How do I write x10 to the power of something within an equation?

At the moment I'm using y \times 10^x, but it gets slightly confusing if I have a long line of numbers that I'm multiplying together.

This the equation I have now:

g = \frac{6.67 \times 10^{-11} \times 6 \times 10^{24}}{6400010^2}

Which produces the output:

  • Welcome to TeX.sx! May you expand your question showing an example of what you have to do? – egreg Dec 11 '12 at 21:34
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    How does it look with parentheses: (a x 10^b) x (c x 10^d)? – krlmlr Dec 11 '12 at 21:38
  • Yes that does improve the clarity, but it's a workaround not a fix. :( – Todd Davies Dec 11 '12 at 21:46

If you need to typeset actual numbers (and not symbols as in your example), you could use the \num macro provided by siunitx. It allows you to type \num{2e3} to output , both in math and in text mode.

When multiplying numbers in exponential form, you could reduce the spacing within the numbers, using tight-spacing=true:



g = \frac{\num{6.67e-11} \times \num{6e24}}{6400010^2}
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    @ToddDavies: Ah, okay, I think now I understand your problem. The repeated use of \times is confusing for the reader. Hm... – Jake Dec 11 '12 at 21:40
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    This is the cleanest solution, it appeals to the programmer in me! Thanks Jack! – Todd Davies Dec 11 '12 at 21:51
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    I think I would write the middle \times as a \cdot. – Manuel Dec 11 '12 at 21:57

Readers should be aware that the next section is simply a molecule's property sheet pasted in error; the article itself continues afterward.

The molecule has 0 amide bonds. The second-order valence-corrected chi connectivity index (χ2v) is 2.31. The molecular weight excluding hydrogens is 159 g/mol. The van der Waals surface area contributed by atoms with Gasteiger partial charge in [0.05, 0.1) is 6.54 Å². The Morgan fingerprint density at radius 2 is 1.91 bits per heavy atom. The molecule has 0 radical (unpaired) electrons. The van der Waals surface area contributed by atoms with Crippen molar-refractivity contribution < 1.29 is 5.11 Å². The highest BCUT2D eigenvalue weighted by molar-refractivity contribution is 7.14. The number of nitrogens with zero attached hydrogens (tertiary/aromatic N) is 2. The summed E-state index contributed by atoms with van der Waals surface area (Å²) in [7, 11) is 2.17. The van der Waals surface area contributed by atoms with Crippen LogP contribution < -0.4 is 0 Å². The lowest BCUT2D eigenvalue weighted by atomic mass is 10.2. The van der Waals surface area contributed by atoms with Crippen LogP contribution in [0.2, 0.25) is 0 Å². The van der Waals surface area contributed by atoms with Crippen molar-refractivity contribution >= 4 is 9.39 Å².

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    @Manuel: Mathematically, all the operations are just multiplications, so I don't think it's a good idea to use different symbols for the same thing. I think the choice of whether to use a dot or a cross for multiplication of single numbers is largely a cultural one (en.wikipedia.org/wiki/Multiplication#Notation_and_terminology), but one should be consistent. – Jake Dec 11 '12 at 22:02
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    @Manuel: I think in cultures where a comma is used as a decimal separator, a dot is frequently used for multiplications, including in scientific notation (e.g. in German, see de.wikipedia.org/wiki/Wissenschaftliche_Notation). In English, this is avoided because of the danger of confusion with the period decimal separator, so a cross is used for everything (except scalar products of matrices, of course, but that's a different matter). – Jake Dec 11 '12 at 22:25

I know many will disagree with the following but nonetheless this what I used to use:

\newcommand{\sn}[2]{\ensuremath{{#1}\times 10^{#2}}}

And I use it like this: \sn{y}{x}. Here is an example:

enter image description here


\newcommand{\sn}[2]{\ensuremath{{#1}\times 10^{#2}}}

(\sn{2.25}{\textcolor{Cerulean}{4}})(\sn{7.5}{\textcolor{OrangeRed}{6}})    &= \sn{(2.25)(7.5)}{\textcolor{Cerulean}{4}+\textcolor{OrangeRed}{6}}\\
                                   &= \sn{16.875}{10}\\
                                   &= \sn{1.6875}{11}\\
                                   &= \sn{1.7}{11} \quad(\text{2 s.f.})

you can use {\times} instead of \times, the former does not add the additional spaces

  • Please always provide a complete answer with reference or using (some of) OP's code. – user31729 Apr 27 '14 at 12:33

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